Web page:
Yes, there are overlaps between those character- and competence-based expressions – there always are. To a degree that is hard to quantify, character enables competence, and competence develops character. But character listens, because competence requires it.

I watch too much television, but I try to watch debates to gain a better understanding of ‘things’. And it grieves me to watch the shouters who can’t wait to debunk their opponent’s statements before they are clarified, and do so by shouting over them. Those shouters are the ones Rand means when she writes of those who won’t be cowed by reason – they won’t listen to see if something is reasonable.

I’ll be frank. A lot of the v-word debate at the moment smacks of an unwillingness to listen. There are too many emotion-based, rather than rationale-based arguments being made. I have questions (police tenet) but the answers I get are likely to be emotion-based rather than factual. Truth be told, my experience of the whole COVID things is different to others. I know of absolutely no-one in my circle of family/friends/community who has died, or who has suffered more than a sore throat and lack of taste for a couple of days. This situation serves my scepticism. It seems that if you know me, you’re safe.

But listening to the ‘don’t kill granny’ arguments, I accept nothing, believe no-one and question a lot. Not so much about the virus, but about how the situation is being used to do things which otherwise would not be countenanced by a free society. And I admit to wondering why this immunisation programme differs from tetanus (10 years), Hep C (5 years), smallpox, MMR (both once, ever) and other preventative treatments. Which doesn’t stop me seeking them, just questioning why it is the only three-times in a year version.

But as long as the fire of debate is fanned by those whose interests do not necessarily match my own, I will remain doubtful about any argument that is made at a higher decibel level than that used by the other ‘side’.

When you shout, you can’t use – or hear – reason.

Why Knowing ‘Service Theory’ is not enough.



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Retirement sucks. Enforced retirement sucks even more. What’s more, the longer the gap between stopping work and finding alternatives, the harder it is to find the motivation to do so. But the biggest suck of all is knowing how productive and organised you are, when you haven’t much to organise and produce.

Which is a lie, to be frank. Nobody has nothing to do. But after years of managing work in the service of an employer, coping with interruptions, dealing with new projects, facing greater challenges and fending off – sorry – helping other people, managing your own life and household comes a poor second. Or does it?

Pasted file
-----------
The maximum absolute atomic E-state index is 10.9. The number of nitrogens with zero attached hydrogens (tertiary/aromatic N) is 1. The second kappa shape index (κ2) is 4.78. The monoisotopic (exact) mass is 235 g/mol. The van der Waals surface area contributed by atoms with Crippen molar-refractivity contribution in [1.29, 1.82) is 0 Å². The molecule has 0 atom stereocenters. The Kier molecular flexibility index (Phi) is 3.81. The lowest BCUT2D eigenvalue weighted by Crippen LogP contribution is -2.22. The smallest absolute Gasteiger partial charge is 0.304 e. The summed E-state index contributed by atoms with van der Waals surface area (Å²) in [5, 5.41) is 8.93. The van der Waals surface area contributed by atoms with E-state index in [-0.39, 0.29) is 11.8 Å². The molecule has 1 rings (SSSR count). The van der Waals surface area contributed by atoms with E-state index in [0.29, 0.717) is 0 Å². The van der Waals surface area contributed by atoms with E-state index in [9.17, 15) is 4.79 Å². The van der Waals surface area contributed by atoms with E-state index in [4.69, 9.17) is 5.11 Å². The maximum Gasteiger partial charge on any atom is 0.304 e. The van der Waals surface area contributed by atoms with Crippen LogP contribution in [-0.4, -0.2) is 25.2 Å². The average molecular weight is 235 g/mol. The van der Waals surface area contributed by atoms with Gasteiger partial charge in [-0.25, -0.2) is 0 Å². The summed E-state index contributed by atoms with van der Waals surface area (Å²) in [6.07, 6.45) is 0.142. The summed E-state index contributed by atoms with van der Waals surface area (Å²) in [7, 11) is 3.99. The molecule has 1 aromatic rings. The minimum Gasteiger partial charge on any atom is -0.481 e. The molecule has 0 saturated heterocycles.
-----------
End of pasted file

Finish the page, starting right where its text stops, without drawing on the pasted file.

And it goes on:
When writing about the service-orientation of principle centred leaders, Stephen Covey wrote, “I emphasise the principle of service yoking up because I have come to believe that effort to become principle-centred without a load to carry simply will not succeed. We may attempt to do it as a kind of intellectual or moral exercise but if we don’t have a sense of responsibility, of service, of contribution, something we need to pull or push, it becomes a futile endeavour.”

Which profoundly makes my point. Knowing that serving is a worthwhile endeavour means little or nothing in the absence of actually providing that service.

I guess that’s one of the reasons for these blogs. My avowed intention is to bring the word of Stephen Covey to greater prominence (if that is even possible) so that others may benefit from learning what I have learned. I have taken one of his concepts and expanded upon it as both an intellectual exercise and in an effort to become a principle-centred leader, myself. Unfortunately, fate slapped me in the face and I found myself looking at The Three Resolutions from an academic perspective when I lost the opportunity to serve an organisation that I still hold in high regard.

So I still serve. I don’t have a formal job, but through this medium and other routes I train, I teach, and I develop others. And in doing so I still get to organise and produce, even if the pay is pitiful. 😊

Service does not require compensation – in fact the best service is arguably unrewarded by money. But that doesn’t mean that service shouldn’t be rewarded. As implied by Covey, the idea is that whatever it is you are called upon to do by way of providing any service, you yolk up and put your back into it. You provide the best service that you can. You do so by proactively choosing that your best is what you are willing to give.

Which takes discipline. And it means being competent at whatever it is that your service requires of you.

And not just in the workplace. There’s another, important part of your life that requires competent service. Your family. If you just teach, listen to, nurture and provide good example to your immediate household, that’s a service. So be good at listening. Become more patient and understanding. Provide for them if that is within your role, and if you aren’t the breadwinner, just be fully present.

That is the best part of being retired. Four and a half grandchildren who can see me when they want, where they want. And I get to see them, too.

I may miss work. But now I have a new job. Pappy. No dosh, but the best job in the world.